The government has announced a £30 million fund to increase the supply of engineers, to encourage more women into the sector and address engineering skills shortages in smaller companies.
The fund will enable engineering companies to establish training programmes to develop future engineers and boost the number of women in the profession.
Under the plans, £10 million of the fund will be directed to a call to ‘Developing Women Engineers’ and £10 million to a call to ‘Improving Engineering Careers’. A further £10 million will be made available in the autumn to develop engineering skills in smaller companies. The calls have been developed in consultation with professional institutions and leading engineering companies from across the sector.
Companies are being encouraged to explore how they can support employees, particularly women, looking to return to the sector and how individuals with relevant skills can be helped to progress to become fully qualified engineers.
Matthew Hancock, skills and enterprise minister, said: “Skills are central to the UK economy and our long-term competitiveness. In order to allow UK engineering to grow and compete on the world stage we need a guaranteed supply of highly skilled and talented engineers.”
The fund comes as a direct response to recommendations made in Perkins Review of Engineering, published in November 2013. Professor Perkins’ review of skills within the engineering sector recommended the government invite employers to put forward innovative proposals to develop engineering skills in sectors suffering acute skills shortages.
Nicky Morgan, minister for women, said: “We need to move away from the perception that engineering is a ‘man’s world’. Without women pursuing careers in engineering, UK companies are missing out on a vast pool of talent. The Employer Ownership Fund empowers employers to work with government to solve skills challenges that cannot be supported through mainstream funding. The fund is focused on combating skills shortages in key strategic sectors such as engineering and automotive due to the role they play in driving growth and the government’s industrial strategy.”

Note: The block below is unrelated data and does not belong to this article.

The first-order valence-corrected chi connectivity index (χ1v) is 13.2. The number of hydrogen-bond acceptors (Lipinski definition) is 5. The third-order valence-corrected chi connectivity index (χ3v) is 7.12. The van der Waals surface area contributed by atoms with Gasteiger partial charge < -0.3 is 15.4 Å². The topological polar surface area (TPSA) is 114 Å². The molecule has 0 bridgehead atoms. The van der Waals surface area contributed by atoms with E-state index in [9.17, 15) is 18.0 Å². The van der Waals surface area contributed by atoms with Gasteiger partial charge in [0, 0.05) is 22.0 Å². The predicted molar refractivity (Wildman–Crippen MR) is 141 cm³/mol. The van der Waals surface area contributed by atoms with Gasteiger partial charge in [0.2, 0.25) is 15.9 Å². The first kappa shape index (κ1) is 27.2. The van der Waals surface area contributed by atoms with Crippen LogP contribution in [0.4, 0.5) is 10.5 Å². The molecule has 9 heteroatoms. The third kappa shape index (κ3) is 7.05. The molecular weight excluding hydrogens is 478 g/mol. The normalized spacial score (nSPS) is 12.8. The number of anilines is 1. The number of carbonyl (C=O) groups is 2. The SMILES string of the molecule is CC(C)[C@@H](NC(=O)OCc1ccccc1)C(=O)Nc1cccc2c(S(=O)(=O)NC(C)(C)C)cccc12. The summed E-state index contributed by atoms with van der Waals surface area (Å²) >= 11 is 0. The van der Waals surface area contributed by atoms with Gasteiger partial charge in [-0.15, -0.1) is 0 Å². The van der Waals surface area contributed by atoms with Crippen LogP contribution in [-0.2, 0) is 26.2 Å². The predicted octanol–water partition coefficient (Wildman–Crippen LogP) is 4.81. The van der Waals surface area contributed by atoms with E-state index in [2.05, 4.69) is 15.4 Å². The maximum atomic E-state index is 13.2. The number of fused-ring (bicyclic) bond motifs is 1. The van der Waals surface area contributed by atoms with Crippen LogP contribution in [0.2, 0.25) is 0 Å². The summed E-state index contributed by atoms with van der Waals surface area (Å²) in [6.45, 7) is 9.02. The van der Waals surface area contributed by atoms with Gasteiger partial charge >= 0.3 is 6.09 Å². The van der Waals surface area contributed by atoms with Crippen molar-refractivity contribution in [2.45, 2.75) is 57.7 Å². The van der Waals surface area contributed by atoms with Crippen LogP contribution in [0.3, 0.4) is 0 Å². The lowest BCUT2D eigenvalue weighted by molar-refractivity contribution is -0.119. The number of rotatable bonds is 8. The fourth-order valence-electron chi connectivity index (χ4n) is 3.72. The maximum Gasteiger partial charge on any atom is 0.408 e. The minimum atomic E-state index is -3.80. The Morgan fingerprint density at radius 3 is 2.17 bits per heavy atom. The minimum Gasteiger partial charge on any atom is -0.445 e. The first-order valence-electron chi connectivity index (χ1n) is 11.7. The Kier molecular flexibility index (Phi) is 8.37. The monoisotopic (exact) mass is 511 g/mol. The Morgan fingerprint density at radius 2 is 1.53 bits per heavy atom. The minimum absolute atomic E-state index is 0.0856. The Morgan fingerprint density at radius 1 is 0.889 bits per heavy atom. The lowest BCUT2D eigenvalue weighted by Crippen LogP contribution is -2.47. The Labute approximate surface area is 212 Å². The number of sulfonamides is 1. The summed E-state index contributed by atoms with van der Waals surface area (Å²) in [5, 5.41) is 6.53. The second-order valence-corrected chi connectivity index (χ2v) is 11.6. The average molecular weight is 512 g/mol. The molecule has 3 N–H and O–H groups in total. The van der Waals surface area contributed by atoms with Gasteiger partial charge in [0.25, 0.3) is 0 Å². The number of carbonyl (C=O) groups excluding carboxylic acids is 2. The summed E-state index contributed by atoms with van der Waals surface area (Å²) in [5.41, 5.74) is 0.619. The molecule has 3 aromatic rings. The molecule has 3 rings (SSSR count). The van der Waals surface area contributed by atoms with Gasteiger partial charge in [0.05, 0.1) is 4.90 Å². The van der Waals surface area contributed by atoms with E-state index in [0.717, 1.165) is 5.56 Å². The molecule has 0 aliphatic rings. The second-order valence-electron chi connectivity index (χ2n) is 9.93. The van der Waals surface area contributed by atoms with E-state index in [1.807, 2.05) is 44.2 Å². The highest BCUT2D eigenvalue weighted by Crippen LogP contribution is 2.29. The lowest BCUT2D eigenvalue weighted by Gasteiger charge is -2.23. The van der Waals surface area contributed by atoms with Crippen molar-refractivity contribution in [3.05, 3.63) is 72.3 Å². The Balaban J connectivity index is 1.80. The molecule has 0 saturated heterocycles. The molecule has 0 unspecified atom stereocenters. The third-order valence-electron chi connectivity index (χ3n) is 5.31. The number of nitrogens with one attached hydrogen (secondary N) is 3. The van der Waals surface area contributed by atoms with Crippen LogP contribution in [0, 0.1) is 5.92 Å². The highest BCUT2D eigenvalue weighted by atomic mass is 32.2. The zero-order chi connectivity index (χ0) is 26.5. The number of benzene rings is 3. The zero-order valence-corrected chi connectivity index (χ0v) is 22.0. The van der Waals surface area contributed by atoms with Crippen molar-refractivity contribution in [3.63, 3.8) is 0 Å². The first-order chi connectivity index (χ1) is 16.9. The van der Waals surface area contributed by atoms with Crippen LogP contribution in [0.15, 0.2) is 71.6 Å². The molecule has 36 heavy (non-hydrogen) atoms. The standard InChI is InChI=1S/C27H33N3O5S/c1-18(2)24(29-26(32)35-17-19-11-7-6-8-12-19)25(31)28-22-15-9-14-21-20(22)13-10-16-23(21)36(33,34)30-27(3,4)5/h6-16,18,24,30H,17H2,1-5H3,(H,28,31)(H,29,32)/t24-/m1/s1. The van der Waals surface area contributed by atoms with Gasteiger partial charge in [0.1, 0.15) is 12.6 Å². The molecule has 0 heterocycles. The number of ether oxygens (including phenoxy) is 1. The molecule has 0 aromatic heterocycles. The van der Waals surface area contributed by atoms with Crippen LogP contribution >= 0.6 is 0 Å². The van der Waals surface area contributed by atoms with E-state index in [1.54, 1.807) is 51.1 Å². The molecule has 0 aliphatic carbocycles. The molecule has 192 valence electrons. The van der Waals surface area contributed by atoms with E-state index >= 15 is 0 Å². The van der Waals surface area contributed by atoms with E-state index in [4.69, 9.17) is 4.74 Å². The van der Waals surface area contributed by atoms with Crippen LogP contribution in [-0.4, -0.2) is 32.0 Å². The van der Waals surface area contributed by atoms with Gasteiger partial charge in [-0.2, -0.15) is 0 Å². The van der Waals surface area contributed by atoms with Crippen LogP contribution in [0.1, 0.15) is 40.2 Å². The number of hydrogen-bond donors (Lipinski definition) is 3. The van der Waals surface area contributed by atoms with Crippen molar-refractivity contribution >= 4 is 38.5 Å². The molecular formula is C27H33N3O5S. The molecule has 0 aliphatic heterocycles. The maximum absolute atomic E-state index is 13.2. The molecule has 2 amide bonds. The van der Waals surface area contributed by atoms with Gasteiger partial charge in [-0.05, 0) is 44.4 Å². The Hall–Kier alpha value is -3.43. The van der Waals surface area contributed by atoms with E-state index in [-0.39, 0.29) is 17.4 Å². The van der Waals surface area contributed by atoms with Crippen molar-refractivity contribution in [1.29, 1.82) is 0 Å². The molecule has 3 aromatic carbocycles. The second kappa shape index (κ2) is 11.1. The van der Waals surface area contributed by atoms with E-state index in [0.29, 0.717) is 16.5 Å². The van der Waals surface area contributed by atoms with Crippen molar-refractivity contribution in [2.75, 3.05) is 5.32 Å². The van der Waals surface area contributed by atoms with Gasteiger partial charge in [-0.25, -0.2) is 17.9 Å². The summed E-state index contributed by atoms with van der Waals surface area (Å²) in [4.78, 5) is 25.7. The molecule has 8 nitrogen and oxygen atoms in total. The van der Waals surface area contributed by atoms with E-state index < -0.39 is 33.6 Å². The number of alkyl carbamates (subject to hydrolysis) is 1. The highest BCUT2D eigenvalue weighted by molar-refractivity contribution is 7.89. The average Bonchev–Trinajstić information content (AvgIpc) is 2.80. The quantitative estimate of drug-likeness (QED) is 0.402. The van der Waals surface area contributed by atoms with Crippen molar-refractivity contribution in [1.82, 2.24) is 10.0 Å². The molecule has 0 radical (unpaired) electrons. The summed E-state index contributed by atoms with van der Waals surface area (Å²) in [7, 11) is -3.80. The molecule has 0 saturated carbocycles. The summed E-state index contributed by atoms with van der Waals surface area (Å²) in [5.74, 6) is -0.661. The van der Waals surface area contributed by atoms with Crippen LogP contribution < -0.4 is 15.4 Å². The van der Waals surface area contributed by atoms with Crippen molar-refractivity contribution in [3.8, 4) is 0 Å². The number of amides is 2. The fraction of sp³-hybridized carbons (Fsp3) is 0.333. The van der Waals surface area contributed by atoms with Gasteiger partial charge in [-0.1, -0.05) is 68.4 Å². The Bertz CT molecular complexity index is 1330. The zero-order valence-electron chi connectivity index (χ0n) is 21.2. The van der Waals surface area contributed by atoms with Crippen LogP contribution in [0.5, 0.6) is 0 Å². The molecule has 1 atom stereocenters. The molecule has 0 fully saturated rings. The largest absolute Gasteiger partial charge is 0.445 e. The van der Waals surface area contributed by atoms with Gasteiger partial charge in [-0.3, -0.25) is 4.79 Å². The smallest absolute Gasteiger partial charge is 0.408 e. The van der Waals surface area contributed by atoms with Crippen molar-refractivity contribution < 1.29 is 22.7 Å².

Terry Scuoler, chief executive of EEF, the manufacturers’ organisation, added" “The lack of engineering skills in the UK has become a ticking time-bomb, and manufacturers are investing heavily in their current and future workforces to prevent it from exploding. This must include investing in all sections of our workforce, in particular women where the UK has an especially poor record. What has been needed is extra support to push companies to adopt more innovative solutions to truly tackle the skills shortage and gender imbalance that exists in our industry.
“The fund announced today will do just that and we will be encouraging manufacturers to get involved and take this opportunity to tackle the skills challenge head-on.”
The announcement forms part of the government’s Employer Ownership Fund that enables employers to design training projects that can address skills shortages holding back their business, providing 50% match funding to employers.